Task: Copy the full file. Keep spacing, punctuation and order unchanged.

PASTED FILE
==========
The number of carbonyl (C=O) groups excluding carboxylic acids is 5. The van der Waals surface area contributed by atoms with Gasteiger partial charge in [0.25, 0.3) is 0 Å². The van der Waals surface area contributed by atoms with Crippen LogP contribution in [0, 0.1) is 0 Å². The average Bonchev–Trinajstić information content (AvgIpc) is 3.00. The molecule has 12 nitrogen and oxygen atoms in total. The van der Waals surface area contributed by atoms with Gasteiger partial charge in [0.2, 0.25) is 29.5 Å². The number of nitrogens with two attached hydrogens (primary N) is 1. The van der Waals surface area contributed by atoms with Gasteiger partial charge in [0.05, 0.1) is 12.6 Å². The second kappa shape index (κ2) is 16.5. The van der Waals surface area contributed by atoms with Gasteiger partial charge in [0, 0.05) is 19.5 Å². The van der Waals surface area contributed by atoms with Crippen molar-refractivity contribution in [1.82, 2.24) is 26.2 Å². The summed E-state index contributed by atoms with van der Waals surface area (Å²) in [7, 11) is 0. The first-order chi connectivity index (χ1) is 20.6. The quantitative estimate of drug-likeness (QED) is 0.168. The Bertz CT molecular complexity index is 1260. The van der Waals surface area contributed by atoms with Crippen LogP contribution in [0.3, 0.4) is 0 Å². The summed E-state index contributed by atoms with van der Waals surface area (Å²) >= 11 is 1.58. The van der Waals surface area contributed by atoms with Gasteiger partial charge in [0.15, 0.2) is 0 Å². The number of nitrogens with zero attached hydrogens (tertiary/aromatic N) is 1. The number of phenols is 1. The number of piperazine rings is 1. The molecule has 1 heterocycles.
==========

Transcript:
The number of carbonyl (C=O) groups excluding carboxylic acids is 5. The van der Waals surface area contributed by atoms with Gasteiger partial charge in [0.25, 0.3) is 0 Å². The van der Waals surface area contributed by atoms with Crippen LogP contribution in [0, 0.1) is 0 Å². The average Bonchev–Trinajstić information content (AvgIpc) is 3.00. The molecule has 12 nitrogen and oxygen atoms in total. The van der Waals surface area contributed by atoms with Gasteiger partial charge in [0.2, 0.25) is 29.5 Å². The number of nitrogens with two attached hydrogens (primary N) is 1. The van der Waals surface area contributed by atoms with Gasteiger partial charge in [0.05, 0.1) is 12.6 Å². The second kappa shape index (κ2) is 16.5. The van der Waals surface area contributed by atoms with Gasteiger partial charge in [0, 0.05) is 19.5 Å². The van der Waals surface area contributed by atoms with Crippen molar-refractivity contribution in [1.82, 2.24) is 26.2 Å². The summed E-state index contributed by atoms with van der Waals surface area (Å²) in [7, 11) is 0. The first-order chi connectivity index (χ1) is 20.6. The quantitative estimate of drug-likeness (QED) is 0.168. The Bertz CT molecular complexity index is 1260. The van der Waals surface area contributed by atoms with Crippen LogP contribution in [0.3, 0.4) is 0 Å². The summed E-state index contributed by atoms with van der Waals surface area (Å²) >= 11 is 1.58. The van der Waals surface area contributed by atoms with Gasteiger partial charge in [0.15, 0.2) is 0 Å². The number of nitrogens with zero attached hydrogens (tertiary/aromatic N) is 1. The number of phenols is 1. The number of piperazine rings is 1. The molecule has 1 heterocycles.